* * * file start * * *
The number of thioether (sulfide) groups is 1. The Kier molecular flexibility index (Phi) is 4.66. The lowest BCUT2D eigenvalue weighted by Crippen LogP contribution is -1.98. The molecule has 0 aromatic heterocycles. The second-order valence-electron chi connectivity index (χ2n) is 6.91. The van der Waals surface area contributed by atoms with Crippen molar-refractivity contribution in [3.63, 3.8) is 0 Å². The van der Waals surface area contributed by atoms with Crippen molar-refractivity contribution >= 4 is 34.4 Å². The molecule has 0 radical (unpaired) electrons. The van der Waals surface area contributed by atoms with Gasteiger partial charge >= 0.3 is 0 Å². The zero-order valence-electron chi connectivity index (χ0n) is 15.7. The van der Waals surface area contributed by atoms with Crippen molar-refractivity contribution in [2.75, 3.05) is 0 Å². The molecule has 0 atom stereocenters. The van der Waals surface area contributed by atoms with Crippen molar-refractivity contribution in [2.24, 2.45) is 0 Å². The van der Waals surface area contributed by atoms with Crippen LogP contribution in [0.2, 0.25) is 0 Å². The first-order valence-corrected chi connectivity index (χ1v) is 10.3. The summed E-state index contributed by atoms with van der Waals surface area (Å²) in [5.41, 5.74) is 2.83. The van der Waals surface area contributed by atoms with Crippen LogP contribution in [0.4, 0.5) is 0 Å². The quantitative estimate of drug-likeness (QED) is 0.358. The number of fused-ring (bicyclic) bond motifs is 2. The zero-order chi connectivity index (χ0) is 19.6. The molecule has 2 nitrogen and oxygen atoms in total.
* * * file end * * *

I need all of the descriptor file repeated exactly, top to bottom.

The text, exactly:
The number of thioether (sulfide) groups is 1. The Kier molecular flexibility index (Phi) is 4.66. The lowest BCUT2D eigenvalue weighted by Crippen LogP contribution is -1.98. The molecule has 0 aromatic heterocycles. The second-order valence-electron chi connectivity index (χ2n) is 6.91. The van der Waals surface area contributed by atoms with Crippen molar-refractivity contribution in [3.63, 3.8) is 0 Å². The van der Waals surface area contributed by atoms with Crippen molar-refractivity contribution >= 4 is 34.4 Å². The molecule has 0 radical (unpaired) electrons. The van der Waals surface area contributed by atoms with Gasteiger partial charge >= 0.3 is 0 Å². The zero-order valence-electron chi connectivity index (χ0n) is 15.7. The van der Waals surface area contributed by atoms with Crippen molar-refractivity contribution in [2.75, 3.05) is 0 Å². The molecule has 0 atom stereocenters. The van der Waals surface area contributed by atoms with Crippen molar-refractivity contribution in [2.24, 2.45) is 0 Å². The van der Waals surface area contributed by atoms with Crippen LogP contribution in [0.2, 0.25) is 0 Å². The first-order valence-corrected chi connectivity index (χ1v) is 10.3. The summed E-state index contributed by atoms with van der Waals surface area (Å²) in [5.41, 5.74) is 2.83. The van der Waals surface area contributed by atoms with Crippen LogP contribution in [0.4, 0.5) is 0 Å². The quantitative estimate of drug-likeness (QED) is 0.358. The number of fused-ring (bicyclic) bond motifs is 2. The zero-order chi connectivity index (χ0) is 19.6. The molecule has 2 nitrogen and oxygen atoms in total.